Bykov has won numerous prizes for his novels and biographies, including the National Bestseller and Big Book awards for “Boris Pasternak” (2005). He is also a teacher, journalist, TV and radio presenter, but he is currently best known for his Citizen Poet project, involving satirical poetry on contemporary themes in the styles of different Russian writers. Most people have come to the sold-out “Evening with Dmitry Bykov” to see the co-creator of Citizen Poet and its new successor, Gospodin Khoroshi (Mr. Good).
“I’m not sure if I’m a big fan of his prose-writing,” said Yelena Durden-Smith, who was in the audience, “but he is a very skilled versifier. I think this is his prime area.” She enthusiastically recounted the satirical targets of the latest show, which included the Pope, Hugo Chavez and – at one point – a letter from Silvio Berlusconi to Vladimir Putin’s dog, Koni, written in the style of the lyrical poet, Sergei Yesenin.
After a series of virtuoso recitations of his own pastiche-poetry whose literary inspirations include Lermontov, Pasternak, Pushkin and Blok, Bykov talked about his extensive travels across Russia. “The provinces are more radicalized than Moscow,” he said. “They are hungrier, angrier and less subject to TV propaganda.”
As a writer with a reputation for being outspoken, Bykov accepts his controversial status with equanimity: “Some people love me; some people hate me,” he said. “When I die, they will hang me from my tongue … No one in Russia can be loved universally.”
One of the recurring themes in his work is the cyclical nature of Russian history. He sees parallels between figures in different eras, enabling him to create acute, epoch-spanning satire: “Psychologically all these characters are the same,” he added. “People play the same role and history repeats itself. We have the same play being staged over and over with different set designs.”
More here.

Friday, 15 March 2013

The Enchanted Wanderer and Other Stories by Nikolai Leskov

In his 1924 History of Russian Literature, the critic D.S. Mirsky complained that Anglo-Saxon readers knew what they wanted out of a Russian writer, and that Nikolai Leskov was not it. But to read Leskov, he continues, is to experience a Russia that Russians themselves would recognize, a vast and haunted steppe populated by vagabonds and righteous men.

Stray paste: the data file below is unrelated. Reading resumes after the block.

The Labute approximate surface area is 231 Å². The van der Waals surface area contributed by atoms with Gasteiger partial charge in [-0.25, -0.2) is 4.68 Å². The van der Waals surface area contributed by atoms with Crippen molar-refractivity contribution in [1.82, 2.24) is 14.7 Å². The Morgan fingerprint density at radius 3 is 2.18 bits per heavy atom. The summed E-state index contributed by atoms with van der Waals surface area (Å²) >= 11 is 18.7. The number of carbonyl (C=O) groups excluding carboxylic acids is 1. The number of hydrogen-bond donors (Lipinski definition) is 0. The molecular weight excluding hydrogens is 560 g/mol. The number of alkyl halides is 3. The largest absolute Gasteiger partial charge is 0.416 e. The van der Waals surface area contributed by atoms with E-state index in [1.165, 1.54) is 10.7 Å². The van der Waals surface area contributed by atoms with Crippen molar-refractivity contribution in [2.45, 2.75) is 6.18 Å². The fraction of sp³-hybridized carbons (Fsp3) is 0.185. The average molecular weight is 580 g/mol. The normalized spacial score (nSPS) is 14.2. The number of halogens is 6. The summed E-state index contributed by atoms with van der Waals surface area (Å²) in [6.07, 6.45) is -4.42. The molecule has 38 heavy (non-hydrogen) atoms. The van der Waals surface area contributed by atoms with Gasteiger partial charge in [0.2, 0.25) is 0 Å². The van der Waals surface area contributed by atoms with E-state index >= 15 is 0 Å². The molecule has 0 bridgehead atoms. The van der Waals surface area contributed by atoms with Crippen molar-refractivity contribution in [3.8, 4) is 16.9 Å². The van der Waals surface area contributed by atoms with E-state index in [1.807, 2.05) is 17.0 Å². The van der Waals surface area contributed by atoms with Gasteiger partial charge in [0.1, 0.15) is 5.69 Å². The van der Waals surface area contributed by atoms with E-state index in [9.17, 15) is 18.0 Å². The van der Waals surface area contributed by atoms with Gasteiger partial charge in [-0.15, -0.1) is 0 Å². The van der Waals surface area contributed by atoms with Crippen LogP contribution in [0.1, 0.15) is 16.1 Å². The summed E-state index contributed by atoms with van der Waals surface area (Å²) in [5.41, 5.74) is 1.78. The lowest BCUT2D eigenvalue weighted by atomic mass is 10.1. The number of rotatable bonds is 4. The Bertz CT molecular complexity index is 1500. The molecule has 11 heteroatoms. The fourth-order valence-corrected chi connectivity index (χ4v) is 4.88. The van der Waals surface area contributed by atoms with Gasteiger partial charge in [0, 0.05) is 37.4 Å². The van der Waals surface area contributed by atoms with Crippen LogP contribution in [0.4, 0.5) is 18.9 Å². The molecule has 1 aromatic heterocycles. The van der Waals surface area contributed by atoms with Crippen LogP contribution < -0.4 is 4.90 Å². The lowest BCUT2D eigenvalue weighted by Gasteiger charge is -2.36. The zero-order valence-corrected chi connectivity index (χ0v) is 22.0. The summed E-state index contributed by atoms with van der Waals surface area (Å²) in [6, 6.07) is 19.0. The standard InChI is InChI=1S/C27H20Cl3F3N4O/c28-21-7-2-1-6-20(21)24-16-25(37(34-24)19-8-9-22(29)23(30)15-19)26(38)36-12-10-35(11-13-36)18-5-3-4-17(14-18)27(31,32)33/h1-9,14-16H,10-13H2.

Mirsky’s judgment is related in the introduction to Richard Pevear and Larissa Volokhonsky’s new translation of The Enchanted Wanderer and Other Stories, stories by a writer who has long been adored in Russia but whose greatness has never been fully acknowledged in English. With Pevear and Volokhonsky’s translation, Leskov should at last receive the recognition he deserves. “Enchanted” is precisely how Leskov’s stories come to us, and enchanted is how we, his readers, leave them.
Pevear and Volokhonsky’s ambition in bringing Leskov and all his stylistic peculiarities into English is impressive, and all the more so for how it contrasts with their previous role as translators of Russian. The pair are justly famous for their renditions of the great nineteenth-century Russian novelists; their editions of Anna Karenina and Crime and Punishment have become the standard versions, and have won consistent and well-earned praise. The importance of Tolstoy and Dostoevsky, however, has never been questioned, nor really has the belief that a new translation could illuminate aspects of the writer’s style that earlier efforts had somehow obscured.